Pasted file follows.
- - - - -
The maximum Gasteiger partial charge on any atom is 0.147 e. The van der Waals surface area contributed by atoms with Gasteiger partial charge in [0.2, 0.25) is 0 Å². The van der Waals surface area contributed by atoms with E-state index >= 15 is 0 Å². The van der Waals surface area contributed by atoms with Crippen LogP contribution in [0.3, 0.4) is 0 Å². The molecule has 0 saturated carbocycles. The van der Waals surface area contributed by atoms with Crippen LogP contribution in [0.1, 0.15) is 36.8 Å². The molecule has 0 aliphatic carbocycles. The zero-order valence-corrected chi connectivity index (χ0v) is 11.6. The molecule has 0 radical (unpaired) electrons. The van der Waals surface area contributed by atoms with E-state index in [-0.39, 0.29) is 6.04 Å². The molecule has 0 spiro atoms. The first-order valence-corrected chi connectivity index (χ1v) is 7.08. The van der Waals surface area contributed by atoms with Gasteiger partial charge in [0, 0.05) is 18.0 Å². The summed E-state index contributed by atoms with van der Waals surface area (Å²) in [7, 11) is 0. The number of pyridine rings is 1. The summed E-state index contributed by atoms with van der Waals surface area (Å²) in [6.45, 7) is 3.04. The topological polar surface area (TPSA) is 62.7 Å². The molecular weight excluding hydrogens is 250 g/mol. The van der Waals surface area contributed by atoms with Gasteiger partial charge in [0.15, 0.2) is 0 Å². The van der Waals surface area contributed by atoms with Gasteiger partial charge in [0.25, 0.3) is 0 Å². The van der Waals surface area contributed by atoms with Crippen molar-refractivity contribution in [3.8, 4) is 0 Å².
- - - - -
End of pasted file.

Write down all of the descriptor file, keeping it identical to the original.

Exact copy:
The maximum Gasteiger partial charge on any atom is 0.147 e. The van der Waals surface area contributed by atoms with Gasteiger partial charge in [0.2, 0.25) is 0 Å². The van der Waals surface area contributed by atoms with E-state index >= 15 is 0 Å². The van der Waals surface area contributed by atoms with Crippen LogP contribution in [0.3, 0.4) is 0 Å². The molecule has 0 saturated carbocycles. The van der Waals surface area contributed by atoms with Crippen LogP contribution in [0.1, 0.15) is 36.8 Å². The molecule has 0 aliphatic carbocycles. The zero-order valence-corrected chi connectivity index (χ0v) is 11.6. The molecule has 0 radical (unpaired) electrons. The van der Waals surface area contributed by atoms with E-state index in [-0.39, 0.29) is 6.04 Å². The molecule has 0 spiro atoms. The first-order valence-corrected chi connectivity index (χ1v) is 7.08. The van der Waals surface area contributed by atoms with Gasteiger partial charge in [0, 0.05) is 18.0 Å². The summed E-state index contributed by atoms with van der Waals surface area (Å²) in [7, 11) is 0. The number of pyridine rings is 1. The summed E-state index contributed by atoms with van der Waals surface area (Å²) in [6.45, 7) is 3.04. The topological polar surface area (TPSA) is 62.7 Å². The molecular weight excluding hydrogens is 250 g/mol. The van der Waals surface area contributed by atoms with Gasteiger partial charge in [0.15, 0.2) is 0 Å². The van der Waals surface area contributed by atoms with Gasteiger partial charge in [0.25, 0.3) is 0 Å². The van der Waals surface area contributed by atoms with Crippen molar-refractivity contribution in [3.8, 4) is 0 Å².